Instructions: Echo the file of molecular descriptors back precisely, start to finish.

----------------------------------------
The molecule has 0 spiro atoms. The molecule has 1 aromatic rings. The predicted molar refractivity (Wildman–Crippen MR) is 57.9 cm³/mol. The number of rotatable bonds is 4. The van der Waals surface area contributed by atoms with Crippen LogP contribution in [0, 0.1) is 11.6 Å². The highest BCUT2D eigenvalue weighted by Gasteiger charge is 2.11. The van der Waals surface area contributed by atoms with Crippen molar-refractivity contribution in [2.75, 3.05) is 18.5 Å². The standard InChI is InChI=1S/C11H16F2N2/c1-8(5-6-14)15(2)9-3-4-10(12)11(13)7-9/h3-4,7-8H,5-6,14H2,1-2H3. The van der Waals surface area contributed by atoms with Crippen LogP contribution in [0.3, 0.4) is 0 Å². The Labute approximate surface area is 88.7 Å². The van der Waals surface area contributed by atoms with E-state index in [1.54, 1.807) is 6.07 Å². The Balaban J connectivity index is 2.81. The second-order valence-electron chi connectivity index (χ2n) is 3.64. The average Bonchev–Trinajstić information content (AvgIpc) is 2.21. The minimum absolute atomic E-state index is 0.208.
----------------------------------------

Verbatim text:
The molecule has 0 spiro atoms. The molecule has 1 aromatic rings. The predicted molar refractivity (Wildman–Crippen MR) is 57.9 cm³/mol. The number of rotatable bonds is 4. The van der Waals surface area contributed by atoms with Crippen LogP contribution in [0, 0.1) is 11.6 Å². The highest BCUT2D eigenvalue weighted by Gasteiger charge is 2.11. The van der Waals surface area contributed by atoms with Crippen molar-refractivity contribution in [2.75, 3.05) is 18.5 Å². The standard InChI is InChI=1S/C11H16F2N2/c1-8(5-6-14)15(2)9-3-4-10(12)11(13)7-9/h3-4,7-8H,5-6,14H2,1-2H3. The van der Waals surface area contributed by atoms with Crippen LogP contribution in [0.3, 0.4) is 0 Å². The Labute approximate surface area is 88.7 Å². The van der Waals surface area contributed by atoms with E-state index in [1.54, 1.807) is 6.07 Å². The Balaban J connectivity index is 2.81. The second-order valence-electron chi connectivity index (χ2n) is 3.64. The average Bonchev–Trinajstić information content (AvgIpc) is 2.21. The minimum absolute atomic E-state index is 0.208.